Sunday, October 14, 2018

Common Household Cleaners Could be Altering Children's Microbiome

Razi Berry

The chemicals we use to clean our home may be detrimental to our children's microbiome. Because of the known links to weight gain, as well as metabolic changes and the gut microbiome, it is possible that these chemicals are contributing to the obesity epidemic seen in children. A recent study published in the Canadian Medical Association Journal looks at this topic.1

Study looked at the gastrointestinal flora (gut microbiome) of 757 infants

The study looked at the gastrointestinal flora (gut microbiome) of 757 infants from the general public (age 3-4 months). The weight of the children were measured at 1 and 3 years. Their exposure to disinfectants, detergents, and eco-friendly products used in the home were assessed.

Altered gut flora in 3-4 month old babies exposed to frequent use of disinfectants

Altered gut flora was most strongly associated in the 3-4 month old babies who were exposed to frequent use of disinfectants. They showed lower levels of Haemophilus and Clostridium bacteria but higher levels of Lachnospiraceae. An increase in Lachnospiraceae was also seen with increases in disinfectant use. The same associations were not seen with detergents and eco-friendly cleaners.


Disinfectants being used only weekly were seen to correlate with higher levels of Lachnospiraceae at age 3-4 months, as well as a body mass index that was higher than children not exposed. Babies in households using eco-friendly cleaners had different microbiomes than other children and were less likely to be overweight as toddlers.

"Those infants growing up in households with heavy use of eco cleaners had much lower levels of the gut microbes Enterobacteriaceae. However, we found no evidence that these gut microbiome changes caused the reduced obesity risk," the researchers said.

Use of eco-friendly products may be a byproduct of an overall healthy way of living

The use of eco-friendly products may merely be a byproduct of an overall healthy way of living, including diet and more playful activities that would also affect healthy gut flora as well as weight of children.

'Study provides novel information regarding the impact of these products on infant gut microbial composition'

"Antibacterial cleaning products have the capacity to change the environmental microbiome and alter risk for child overweight," write the authors. "Our study provides novel information regarding the impact of these products on infant gut microbial composition and outcomes of overweight in the same population."


  1. Moira K. Differding, Noel T. Mueller. Are household disinfectants microbially mediated obesogens? Canadian Medical Association Journal, 2018; 190 (37): E1095 DOI: 10.1503/cmaj.181134

Razi Berry is the founder and publisher of the journal Naturopathic Doctor News & Review  that has been in print since 2005 and the premier consumer-faced website of naturopathic medicine, NaturalPath.  She is the host of The Natural Cancer Prevention Summit and The Heart Revolution-Heal, Empower and Follow Your Heart, and the popular 10 week Sugar Free Summer program. From a near death experience as a young girl that healed her failing heart, to later overcoming infertility and Chronic Fatigue Syndrome and Fibromyalgia through naturopathic medicine, Razi has lived the mind/body healing paradigm. Her projects uniquely capture the tradition and philosophy of naturopathy: The healing power of nature, the vital life force in every living thing and the undeniable role that science and mind/body medicine have in creating health and overcoming dis-ease. Follow Razi on Facebook at Razi Berry and join us at  Love is Medicine  to explore the convergence of love and health.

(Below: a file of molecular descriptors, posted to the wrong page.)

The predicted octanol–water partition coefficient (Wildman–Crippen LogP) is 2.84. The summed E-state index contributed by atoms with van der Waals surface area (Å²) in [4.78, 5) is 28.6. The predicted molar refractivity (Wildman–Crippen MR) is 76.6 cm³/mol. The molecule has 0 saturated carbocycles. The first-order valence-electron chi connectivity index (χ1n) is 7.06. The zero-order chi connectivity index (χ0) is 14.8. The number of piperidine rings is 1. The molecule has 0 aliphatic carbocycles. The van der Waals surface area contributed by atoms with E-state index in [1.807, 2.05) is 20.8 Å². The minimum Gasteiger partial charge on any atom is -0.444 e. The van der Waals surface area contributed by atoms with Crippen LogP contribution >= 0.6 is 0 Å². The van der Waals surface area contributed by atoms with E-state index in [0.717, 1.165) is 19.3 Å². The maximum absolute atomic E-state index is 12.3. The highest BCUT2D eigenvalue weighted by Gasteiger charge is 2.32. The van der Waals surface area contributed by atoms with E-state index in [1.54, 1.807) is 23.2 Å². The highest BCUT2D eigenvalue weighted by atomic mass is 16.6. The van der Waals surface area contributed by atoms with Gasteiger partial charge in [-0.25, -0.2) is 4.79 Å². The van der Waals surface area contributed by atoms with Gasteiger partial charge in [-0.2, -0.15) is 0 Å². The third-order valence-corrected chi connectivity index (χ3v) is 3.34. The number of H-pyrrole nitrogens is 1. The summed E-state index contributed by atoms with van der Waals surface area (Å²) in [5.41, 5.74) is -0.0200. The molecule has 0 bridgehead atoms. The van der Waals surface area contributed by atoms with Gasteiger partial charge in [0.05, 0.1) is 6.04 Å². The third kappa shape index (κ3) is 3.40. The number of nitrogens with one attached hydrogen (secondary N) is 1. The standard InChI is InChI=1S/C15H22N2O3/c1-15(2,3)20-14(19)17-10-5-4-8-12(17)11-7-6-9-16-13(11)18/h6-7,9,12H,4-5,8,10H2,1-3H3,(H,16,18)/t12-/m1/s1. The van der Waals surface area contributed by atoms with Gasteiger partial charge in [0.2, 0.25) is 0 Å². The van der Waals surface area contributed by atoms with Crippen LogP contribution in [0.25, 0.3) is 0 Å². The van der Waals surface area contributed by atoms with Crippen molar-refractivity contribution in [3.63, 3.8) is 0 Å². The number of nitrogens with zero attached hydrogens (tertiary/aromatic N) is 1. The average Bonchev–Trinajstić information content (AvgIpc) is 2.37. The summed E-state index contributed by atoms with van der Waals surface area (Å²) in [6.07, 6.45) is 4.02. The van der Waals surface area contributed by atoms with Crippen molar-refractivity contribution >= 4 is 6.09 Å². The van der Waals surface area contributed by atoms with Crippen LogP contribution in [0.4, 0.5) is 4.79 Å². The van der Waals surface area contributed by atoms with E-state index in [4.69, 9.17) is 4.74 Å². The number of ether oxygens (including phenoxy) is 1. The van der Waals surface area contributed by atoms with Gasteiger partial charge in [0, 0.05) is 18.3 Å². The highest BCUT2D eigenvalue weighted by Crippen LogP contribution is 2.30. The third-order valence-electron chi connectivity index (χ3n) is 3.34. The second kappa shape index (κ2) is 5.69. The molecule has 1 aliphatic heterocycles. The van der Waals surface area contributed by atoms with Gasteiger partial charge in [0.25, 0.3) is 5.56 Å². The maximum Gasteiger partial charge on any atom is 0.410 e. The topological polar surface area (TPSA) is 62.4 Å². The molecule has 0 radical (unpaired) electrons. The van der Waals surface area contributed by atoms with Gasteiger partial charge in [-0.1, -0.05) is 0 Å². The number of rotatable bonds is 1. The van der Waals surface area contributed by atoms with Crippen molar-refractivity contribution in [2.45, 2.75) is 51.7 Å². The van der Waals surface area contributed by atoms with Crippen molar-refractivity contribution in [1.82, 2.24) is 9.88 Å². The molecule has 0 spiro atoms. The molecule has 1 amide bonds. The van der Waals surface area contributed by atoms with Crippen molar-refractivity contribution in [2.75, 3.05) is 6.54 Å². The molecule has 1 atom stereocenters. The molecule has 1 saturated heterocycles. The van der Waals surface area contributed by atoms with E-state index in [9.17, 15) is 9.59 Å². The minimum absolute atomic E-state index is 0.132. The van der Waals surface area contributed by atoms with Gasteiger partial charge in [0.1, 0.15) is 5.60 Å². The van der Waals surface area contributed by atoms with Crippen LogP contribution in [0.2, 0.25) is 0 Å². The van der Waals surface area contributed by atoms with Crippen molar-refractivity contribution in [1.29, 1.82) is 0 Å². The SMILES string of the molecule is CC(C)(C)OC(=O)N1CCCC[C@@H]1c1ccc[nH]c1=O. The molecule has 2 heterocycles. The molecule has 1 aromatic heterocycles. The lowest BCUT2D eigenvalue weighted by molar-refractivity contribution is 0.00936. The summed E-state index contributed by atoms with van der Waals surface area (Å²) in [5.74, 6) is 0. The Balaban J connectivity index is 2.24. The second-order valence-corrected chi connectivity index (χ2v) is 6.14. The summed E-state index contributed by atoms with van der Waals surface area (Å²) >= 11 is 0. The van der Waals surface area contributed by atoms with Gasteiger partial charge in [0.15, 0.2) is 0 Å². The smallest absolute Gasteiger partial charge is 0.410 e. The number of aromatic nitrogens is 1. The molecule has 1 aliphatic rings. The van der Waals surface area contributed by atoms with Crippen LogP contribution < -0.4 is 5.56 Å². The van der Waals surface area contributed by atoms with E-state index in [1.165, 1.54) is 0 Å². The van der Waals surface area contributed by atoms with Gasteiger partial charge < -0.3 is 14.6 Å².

The post Common Household Cleaners Could be Altering Children's Microbiome appeared first on NaturalPath.

Sunday, October 7, 2018

Virgin Cherry Moscow Mules

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Whether you're new to the AIP or have been navigating your special diet for a while, it can be disheartening to have to face the holiday season without being able to drink. Everyone else is loosening up, having fun, and you feel stuck on the sidelines.

But, in my experience, indulging in an adult beverage has never been worth the pain it causes my body. With cramping, migraines, and nausea on the table… well, alcohol starts to look a lot less appealing. But that's what mocktails are for!

With the addition of cherries and sparkling water instead of vodka, these Virgin Cherry Moscow Mules will slake your thirst and make it look like you're part of the party… without any of the nasty side effects. To your health!

Virgin Cherry Moscow Mules
Prep time
Total time
Serves: 1 serving
  • 6 sweet cherries, pitted
  • 1 ounce lime juice
  • 3 ounces sparkling water
  • 6 ounces ginger beer
  1. In a glass, muddle the cherries with the lime juice.
  2. Stir in the sparkling water.
  3. Fill a copper mug with ice.
  4. Pour the cherry mixture into the mug, then top off with ginger beer.
I recommend making your ginger beer at home as few store-bought brands are AIP compliant. Here is my ginger beer recipe. A great alternative is ginger kombucha.


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